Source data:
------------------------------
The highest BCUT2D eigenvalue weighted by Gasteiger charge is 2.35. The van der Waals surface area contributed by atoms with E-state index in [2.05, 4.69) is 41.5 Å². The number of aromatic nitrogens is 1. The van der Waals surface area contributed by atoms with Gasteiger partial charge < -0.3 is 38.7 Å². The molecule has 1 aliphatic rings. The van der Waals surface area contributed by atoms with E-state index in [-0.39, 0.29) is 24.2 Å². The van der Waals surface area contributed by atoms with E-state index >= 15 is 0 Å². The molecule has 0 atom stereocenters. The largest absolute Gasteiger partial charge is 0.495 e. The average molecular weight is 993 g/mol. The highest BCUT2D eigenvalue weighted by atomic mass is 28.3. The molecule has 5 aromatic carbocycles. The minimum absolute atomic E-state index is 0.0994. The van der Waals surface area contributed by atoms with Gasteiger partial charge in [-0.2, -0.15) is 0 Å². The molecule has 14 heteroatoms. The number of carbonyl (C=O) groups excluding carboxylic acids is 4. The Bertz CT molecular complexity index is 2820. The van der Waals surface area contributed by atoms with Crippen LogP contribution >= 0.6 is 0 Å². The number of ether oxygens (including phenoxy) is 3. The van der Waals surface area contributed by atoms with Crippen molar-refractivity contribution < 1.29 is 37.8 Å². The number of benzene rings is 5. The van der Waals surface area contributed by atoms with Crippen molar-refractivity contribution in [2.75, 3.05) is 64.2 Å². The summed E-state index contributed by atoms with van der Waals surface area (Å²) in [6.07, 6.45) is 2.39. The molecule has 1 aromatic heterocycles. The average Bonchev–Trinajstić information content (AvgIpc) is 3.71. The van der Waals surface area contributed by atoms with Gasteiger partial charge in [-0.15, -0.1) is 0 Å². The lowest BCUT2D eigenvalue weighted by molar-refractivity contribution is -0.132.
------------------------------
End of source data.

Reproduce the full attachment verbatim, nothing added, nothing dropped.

The highest BCUT2D eigenvalue weighted by Gasteiger charge is 2.35. The van der Waals surface area contributed by atoms with E-state index in [2.05, 4.69) is 41.5 Å². The number of aromatic nitrogens is 1. The van der Waals surface area contributed by atoms with Gasteiger partial charge < -0.3 is 38.7 Å². The molecule has 1 aliphatic rings. The van der Waals surface area contributed by atoms with E-state index in [-0.39, 0.29) is 24.2 Å². The van der Waals surface area contributed by atoms with E-state index >= 15 is 0 Å². The molecule has 0 atom stereocenters. The largest absolute Gasteiger partial charge is 0.495 e. The average molecular weight is 993 g/mol. The highest BCUT2D eigenvalue weighted by atomic mass is 28.3. The molecule has 5 aromatic carbocycles. The minimum absolute atomic E-state index is 0.0994. The van der Waals surface area contributed by atoms with Gasteiger partial charge in [-0.2, -0.15) is 0 Å². The molecule has 14 heteroatoms. The number of carbonyl (C=O) groups excluding carboxylic acids is 4. The Bertz CT molecular complexity index is 2820. The van der Waals surface area contributed by atoms with Crippen LogP contribution >= 0.6 is 0 Å². The number of ether oxygens (including phenoxy) is 3. The van der Waals surface area contributed by atoms with Crippen molar-refractivity contribution < 1.29 is 37.8 Å². The number of benzene rings is 5. The van der Waals surface area contributed by atoms with Crippen molar-refractivity contribution in [2.75, 3.05) is 64.2 Å². The summed E-state index contributed by atoms with van der Waals surface area (Å²) in [6.07, 6.45) is 2.39. The molecule has 1 aromatic heterocycles. The average Bonchev–Trinajstić information content (AvgIpc) is 3.71. The van der Waals surface area contributed by atoms with Gasteiger partial charge in [-0.15, -0.1) is 0 Å². The lowest BCUT2D eigenvalue weighted by molar-refractivity contribution is -0.132.